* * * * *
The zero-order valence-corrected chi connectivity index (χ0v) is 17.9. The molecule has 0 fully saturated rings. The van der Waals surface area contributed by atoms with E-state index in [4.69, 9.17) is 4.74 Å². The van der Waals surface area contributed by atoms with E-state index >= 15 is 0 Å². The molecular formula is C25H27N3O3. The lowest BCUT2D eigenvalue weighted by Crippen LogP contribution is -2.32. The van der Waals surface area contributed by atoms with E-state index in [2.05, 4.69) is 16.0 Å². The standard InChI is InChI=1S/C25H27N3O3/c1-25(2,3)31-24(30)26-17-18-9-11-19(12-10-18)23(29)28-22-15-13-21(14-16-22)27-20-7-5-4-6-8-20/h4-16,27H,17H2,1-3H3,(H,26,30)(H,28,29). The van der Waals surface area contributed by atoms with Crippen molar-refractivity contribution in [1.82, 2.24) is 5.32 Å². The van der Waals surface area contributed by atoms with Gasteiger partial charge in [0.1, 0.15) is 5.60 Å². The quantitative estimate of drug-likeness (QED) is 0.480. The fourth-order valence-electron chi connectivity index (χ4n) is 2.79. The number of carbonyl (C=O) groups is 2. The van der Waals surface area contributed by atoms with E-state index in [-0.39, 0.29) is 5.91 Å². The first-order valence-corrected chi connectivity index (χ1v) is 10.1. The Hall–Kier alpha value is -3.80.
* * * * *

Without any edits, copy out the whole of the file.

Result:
The zero-order valence-corrected chi connectivity index (χ0v) is 17.9. The molecule has 0 fully saturated rings. The van der Waals surface area contributed by atoms with E-state index in [4.69, 9.17) is 4.74 Å². The van der Waals surface area contributed by atoms with E-state index >= 15 is 0 Å². The molecular formula is C25H27N3O3. The lowest BCUT2D eigenvalue weighted by Crippen LogP contribution is -2.32. The van der Waals surface area contributed by atoms with E-state index in [2.05, 4.69) is 16.0 Å². The standard InChI is InChI=1S/C25H27N3O3/c1-25(2,3)31-24(30)26-17-18-9-11-19(12-10-18)23(29)28-22-15-13-21(14-16-22)27-20-7-5-4-6-8-20/h4-16,27H,17H2,1-3H3,(H,26,30)(H,28,29). The van der Waals surface area contributed by atoms with Crippen molar-refractivity contribution in [1.82, 2.24) is 5.32 Å². The van der Waals surface area contributed by atoms with Gasteiger partial charge in [0.1, 0.15) is 5.60 Å². The quantitative estimate of drug-likeness (QED) is 0.480. The fourth-order valence-electron chi connectivity index (χ4n) is 2.79. The number of carbonyl (C=O) groups is 2. The van der Waals surface area contributed by atoms with E-state index in [-0.39, 0.29) is 5.91 Å². The first-order valence-corrected chi connectivity index (χ1v) is 10.1. The Hall–Kier alpha value is -3.80.